Yea, I like the FHS way of handling things. It allows much finer control and security. When things are in /usr, it's automatically read-only for everyone but root, which means that you can be confident that the contents won't be changed without the administrator's consent. User-specific configuration goes into /home, which means that each program automatically has unique configuration for each user. ~/.config is the central place where each user can change the configuration by hand. ~/.local/share is where their logs and saved games are kept. And having all libraries in /usr/lib allows for more efficient use of both RAM and SSD/HDD space. It's also extremely nice once you do a fresh install, as even though the base system gets upgraded, you don't lose any configuration or progress in your game. By having each program be self-sufficient, you throw away these advantages for the sake of some situational convenience. So it makes sense to follow the FHS.

                      Why do you need games to be portable, anyway? If you purchase a game, you get to play it on all the computers you own, anyway. Installing it shouldn't be a problem. And if you wish to play it on someone else's computer, well, you're not supposed to do that to begin with. Ask the owner of that computer to install it, instead; have them purchase it if they don't already have a copy. In fact, the FHS makes it much nicer to allow others to play your games on your computer: simply create a new account (or use a guest account), and you can be sure that whoever you allow to play your games won't mess with your configuration, won't delete your saved games, and won't deal any harm to the system in general. Or you could set ~/.config to be read-only or back it up, and then restore it after use, if you wish to keep both save files in one place, but don't want any configuration changes. And that works for all games following the FHS at once.
                      Last edited by GreatEmerald; 07-14-2013, 07:03 PM.

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                      • #12
                        Originally posted by jonnor View Post
                        The future will hopefully be here soon: https://www.guadec.org/session/sandb...ons-for-gnome/
                        You should check out this http://www.phoronix.com/scan.php?pag...item&px=OTA1MA

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                        • #13
                          Originally posted by GreatEmerald View Post
                          Yea, I like the FHS way of handling things. It allows much finer control and security. When things are in /usr, it's automatically read-only for everyone but root, which means that you can be confident that the contents won't be changed without the administrator's consent. User-specific configuration goes into /home, which means that each program automatically has unique configuration for each user. ~/.config is the central place where each user can change the configuration by hand. ~/.local/share is where their logs and saved games are kept. And having all libraries in /usr/lib allows for more efficient use of both RAM and SSD/HDD space. It's also extremely nice once you do a fresh install, as even though the base system gets upgraded, you don't lose any configuration or progress in your game. By having each program be self-sufficient, you throw away these advantages for the sake of some situational convenience. So it makes sense to follow the FHS.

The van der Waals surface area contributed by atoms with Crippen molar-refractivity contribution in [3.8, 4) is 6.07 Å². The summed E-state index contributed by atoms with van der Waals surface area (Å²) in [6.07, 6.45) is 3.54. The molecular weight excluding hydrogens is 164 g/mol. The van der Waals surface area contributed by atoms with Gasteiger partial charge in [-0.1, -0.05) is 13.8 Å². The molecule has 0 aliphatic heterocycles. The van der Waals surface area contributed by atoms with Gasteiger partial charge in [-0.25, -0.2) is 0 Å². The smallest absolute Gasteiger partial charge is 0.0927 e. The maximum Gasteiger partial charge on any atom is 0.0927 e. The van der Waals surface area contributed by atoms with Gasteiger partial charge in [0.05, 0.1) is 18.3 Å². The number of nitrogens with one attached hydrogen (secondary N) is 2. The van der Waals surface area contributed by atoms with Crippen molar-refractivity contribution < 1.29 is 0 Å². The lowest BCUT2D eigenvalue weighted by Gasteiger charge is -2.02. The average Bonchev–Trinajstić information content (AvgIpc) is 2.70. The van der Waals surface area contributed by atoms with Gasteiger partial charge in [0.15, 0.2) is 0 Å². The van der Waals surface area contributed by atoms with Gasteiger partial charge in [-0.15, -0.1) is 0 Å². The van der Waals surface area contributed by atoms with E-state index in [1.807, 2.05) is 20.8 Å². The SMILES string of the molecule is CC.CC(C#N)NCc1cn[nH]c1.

Why do you need games to be portable, anyway? If you purchase a game, you get to play it on all the computers you own, anyway. Installing it shouldn't be a problem. And if you wish to play it on someone else's computer, well, you're not supposed to do that to begin with. Ask the owner of that computer to install it, instead; have them purchase it if they don't already have a copy. In fact, the FHS makes it much nicer to allow others to play your games on your computer: simply create a new account (or use a guest account), and you can be sure that whoever you allow to play your games won't mess with your configuration, won't delete your saved games, and won't deal any harm to the system in general. Or you could set ~/.config to be read-only or back it up, and then restore it after use, if you wish to keep both save files in one place, but don't want any configuration changes. And that works for all games following the FHS at once.
                          I'm not complaining about consistent packages that install as per your distributions package manager, but games don't do that. Even the FOSS game engines require the game data be placed in completely random areas of the file system, as per my example, and they often don't pass around nice .rpms .debs or heavens forbid PKGBUILDS, they give you that custom unix installer that (fortunately) lets you specify where to put game data, but otherwise saves and such end up all over the place.

                          When you get a game from the humble indie bundle, it usually just thorws everything in /opt. Steam has its own copy of sdl in ~.steam/something, and there is no game standard. In practice, you want portable game state, which includes saves, configurations, versoning, etc - so you can backup easily, and quickly deploy, your game state. Likewise, you want to control where game data and binaries go. But in security terms, writing over a game executable isn't that much of a problem (and you probably shouldn't make a .elf writable anyway).

                          Games consistently want to drop everything in one folder, so I'd rather the FHS support that than trying to pigeonhole the shared applications behavior on game developers.

                          It is also annoying how game saves end up in hidden folders a lot of the time, but because ~ isn't really well thought out for this use case, you end up either polluting ~ even worse. The best scenario would be to agree on ~/State or ~/Save being the user-based save directory for game state, and you write into a subfolder like ~/Save/doom or ~/Save/hl2, but nothing is really followed conventions wise across Linux gaming.

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                          • #14
                            I would hope he has also contacted the SDL devs about updating the doco and has not just left it at updating his slides.

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                            • #15
                              Originally posted by amehaye View Post
                              That's how Mac OS X handles programs. A big folder with everything inside.
                              I guess Ubuntu click-packages will do the same.